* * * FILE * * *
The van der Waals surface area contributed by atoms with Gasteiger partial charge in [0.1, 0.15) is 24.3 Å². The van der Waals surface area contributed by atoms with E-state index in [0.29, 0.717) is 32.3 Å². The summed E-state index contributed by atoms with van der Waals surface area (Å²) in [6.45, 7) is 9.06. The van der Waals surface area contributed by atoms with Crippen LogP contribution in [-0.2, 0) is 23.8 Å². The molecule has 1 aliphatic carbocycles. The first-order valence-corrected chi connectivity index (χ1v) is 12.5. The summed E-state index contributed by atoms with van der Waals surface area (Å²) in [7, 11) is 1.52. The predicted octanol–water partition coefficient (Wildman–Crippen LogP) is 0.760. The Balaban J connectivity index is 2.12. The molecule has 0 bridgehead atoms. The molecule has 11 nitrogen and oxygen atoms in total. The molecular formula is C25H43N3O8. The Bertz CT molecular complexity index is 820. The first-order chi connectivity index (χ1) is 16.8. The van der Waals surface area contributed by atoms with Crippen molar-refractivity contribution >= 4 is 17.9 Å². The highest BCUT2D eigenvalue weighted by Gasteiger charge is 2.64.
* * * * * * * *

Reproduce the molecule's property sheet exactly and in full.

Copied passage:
The van der Waals surface area contributed by atoms with Gasteiger partial charge in [0.1, 0.15) is 24.3 Å². The van der Waals surface area contributed by atoms with E-state index in [0.29, 0.717) is 32.3 Å². The summed E-state index contributed by atoms with van der Waals surface area (Å²) in [6.45, 7) is 9.06. The van der Waals surface area contributed by atoms with Crippen LogP contribution in [-0.2, 0) is 23.8 Å². The molecule has 1 aliphatic carbocycles. The first-order valence-corrected chi connectivity index (χ1v) is 12.5. The summed E-state index contributed by atoms with van der Waals surface area (Å²) in [7, 11) is 1.52. The predicted octanol–water partition coefficient (Wildman–Crippen LogP) is 0.760. The Balaban J connectivity index is 2.12. The molecule has 0 bridgehead atoms. The molecule has 11 nitrogen and oxygen atoms in total. The molecular formula is C25H43N3O8. The Bertz CT molecular complexity index is 820. The first-order chi connectivity index (χ1) is 16.8. The van der Waals surface area contributed by atoms with Crippen molar-refractivity contribution >= 4 is 17.9 Å². The highest BCUT2D eigenvalue weighted by Gasteiger charge is 2.64.